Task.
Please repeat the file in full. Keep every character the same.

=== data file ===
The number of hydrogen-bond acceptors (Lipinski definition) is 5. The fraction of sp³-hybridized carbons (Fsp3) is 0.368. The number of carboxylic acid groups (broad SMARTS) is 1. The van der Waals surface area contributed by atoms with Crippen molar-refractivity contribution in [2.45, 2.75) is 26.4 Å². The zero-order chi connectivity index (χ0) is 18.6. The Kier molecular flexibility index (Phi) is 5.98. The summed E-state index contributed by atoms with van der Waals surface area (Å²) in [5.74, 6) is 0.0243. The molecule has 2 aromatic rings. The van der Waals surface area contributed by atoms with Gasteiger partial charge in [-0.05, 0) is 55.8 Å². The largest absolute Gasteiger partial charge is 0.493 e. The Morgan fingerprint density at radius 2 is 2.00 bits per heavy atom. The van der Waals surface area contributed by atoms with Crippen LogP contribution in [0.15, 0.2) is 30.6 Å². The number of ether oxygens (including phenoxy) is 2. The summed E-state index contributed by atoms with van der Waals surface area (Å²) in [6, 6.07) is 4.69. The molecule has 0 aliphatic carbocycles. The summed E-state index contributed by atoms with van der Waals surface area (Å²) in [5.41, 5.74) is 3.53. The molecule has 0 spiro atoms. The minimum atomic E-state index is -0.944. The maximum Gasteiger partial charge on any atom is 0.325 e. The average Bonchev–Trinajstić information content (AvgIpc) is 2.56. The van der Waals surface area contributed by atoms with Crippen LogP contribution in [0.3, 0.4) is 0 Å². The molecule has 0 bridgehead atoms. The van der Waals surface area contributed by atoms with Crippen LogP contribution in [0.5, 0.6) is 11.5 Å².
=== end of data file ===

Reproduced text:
The number of hydrogen-bond acceptors (Lipinski definition) is 5. The fraction of sp³-hybridized carbons (Fsp3) is 0.368. The number of carboxylic acid groups (broad SMARTS) is 1. The van der Waals surface area contributed by atoms with Crippen molar-refractivity contribution in [2.45, 2.75) is 26.4 Å². The zero-order chi connectivity index (χ0) is 18.6. The Kier molecular flexibility index (Phi) is 5.98. The summed E-state index contributed by atoms with van der Waals surface area (Å²) in [5.74, 6) is 0.0243. The molecule has 2 aromatic rings. The van der Waals surface area contributed by atoms with Gasteiger partial charge in [-0.05, 0) is 55.8 Å². The largest absolute Gasteiger partial charge is 0.493 e. The Morgan fingerprint density at radius 2 is 2.00 bits per heavy atom. The van der Waals surface area contributed by atoms with Crippen LogP contribution in [0.15, 0.2) is 30.6 Å². The number of ether oxygens (including phenoxy) is 2. The summed E-state index contributed by atoms with van der Waals surface area (Å²) in [6, 6.07) is 4.69. The molecule has 0 aliphatic carbocycles. The summed E-state index contributed by atoms with van der Waals surface area (Å²) in [5.41, 5.74) is 3.53. The molecule has 0 spiro atoms. The minimum atomic E-state index is -0.944. The maximum Gasteiger partial charge on any atom is 0.325 e. The average Bonchev–Trinajstić information content (AvgIpc) is 2.56. The van der Waals surface area contributed by atoms with Crippen LogP contribution in [0.3, 0.4) is 0 Å². The molecule has 0 bridgehead atoms. The van der Waals surface area contributed by atoms with Crippen LogP contribution in [0.5, 0.6) is 11.5 Å².